In less than a decade the evangelist had moved from among the critics into the ranks of the slaveholders.
Soon Whitefield was agitating openly for the legalization of slavery in Georgia. In December, 1748 he corresponded with the trustees of the colony assuring them that he did not stand to gain personally from the change; rather the young commonwealth, beset by problems of its own, would profit considerably. For the sake of the orphanage and the entire colony, he urged revision of the statutes. “Georgia has been declining, and at what great disadvantages I have maintained a large family in that wilderness.” After spending more than five thousand pounds on the enterprise, he complained that “very little proficiency has been made in the cultivation of my tract of land; and that entirely owing to the necessity I lay under of making use of white hands.” To him the economics were clear: “Had negroes been allowed, I should now have had a sufficiency to support a great many orphans without expending above half the sum that has been laid out.”
Whitefield cited the success of his subsidiary plantation in South Carolina as an argument in favor of the change. “This confirms me in the opinion, I have long entertained, that, Georgia never can be a flourishing province, unless negroes are employed.”10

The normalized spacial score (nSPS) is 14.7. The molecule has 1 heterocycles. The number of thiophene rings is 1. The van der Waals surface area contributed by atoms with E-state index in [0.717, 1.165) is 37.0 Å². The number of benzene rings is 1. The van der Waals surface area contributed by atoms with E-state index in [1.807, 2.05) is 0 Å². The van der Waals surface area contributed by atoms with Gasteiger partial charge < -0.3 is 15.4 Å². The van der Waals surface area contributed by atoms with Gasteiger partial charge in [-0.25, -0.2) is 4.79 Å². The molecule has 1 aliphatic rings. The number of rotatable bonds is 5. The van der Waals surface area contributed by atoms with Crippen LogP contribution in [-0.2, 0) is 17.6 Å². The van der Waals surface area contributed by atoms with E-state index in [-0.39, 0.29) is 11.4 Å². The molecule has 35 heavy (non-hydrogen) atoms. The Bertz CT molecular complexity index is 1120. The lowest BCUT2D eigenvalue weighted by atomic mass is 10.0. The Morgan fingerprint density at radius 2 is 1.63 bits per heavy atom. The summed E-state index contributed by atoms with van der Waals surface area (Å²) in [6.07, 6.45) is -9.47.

It is amazing how low even the best and most prophetic of ministers may fall when their economic interest is at stake. We can even justify our compromises from the Bible, then make ourselves slave masters and call ourselves their benefactors in the process.
But slavery was necessary for Whitefield, see, because he had so far done so poorly using “white hands.”
But I am preaching. I am content to let the facts speak for themselves. People asked me for the sources. Here are a few. I am sure there are more, but these suffice to show that whatever else we may say of the man, in regard to the issue of slavery, George Whitefield’s hands are no longer white.
- Joel McDurmon, The Problem of Slavery in Christian America (Powder Springs, GA: American Vision Press, 2017), 305.(↩)
- See McDurmon, The Problem of Slavery in Christian America, 236–241.(↩)
- H. Shelton Smith, In His Image, But . . . : Racism in Southern Religion, 1780–1910 (Durham, NC: Duke University Press, 1972), 12–13.(↩)
- Philip Bearcroft, quoted in Julie Anne Stewart, “‘The Excellency and Advantage of doing Good’: Thoughts on the Anniversary Sermons Preached before the Trustees of Georgia, 1731–1750,” The Georgia Historical Quarterly 90, No. 1 (Spring, 2006): 18–19.(↩)
- See The Problem of Slavery in Christian America, 47 ff.(↩)
- Quoted in Stephen J. Stein, “George Whitefield on Slavery: Some New Evidence,” Church History 42, No. 2 (June 1973): 247.(↩)
- Stein, 253.(↩)
- Stein, 253.(↩)
- Quoted in Stein, 254.(↩)
- Stein, 245.(↩)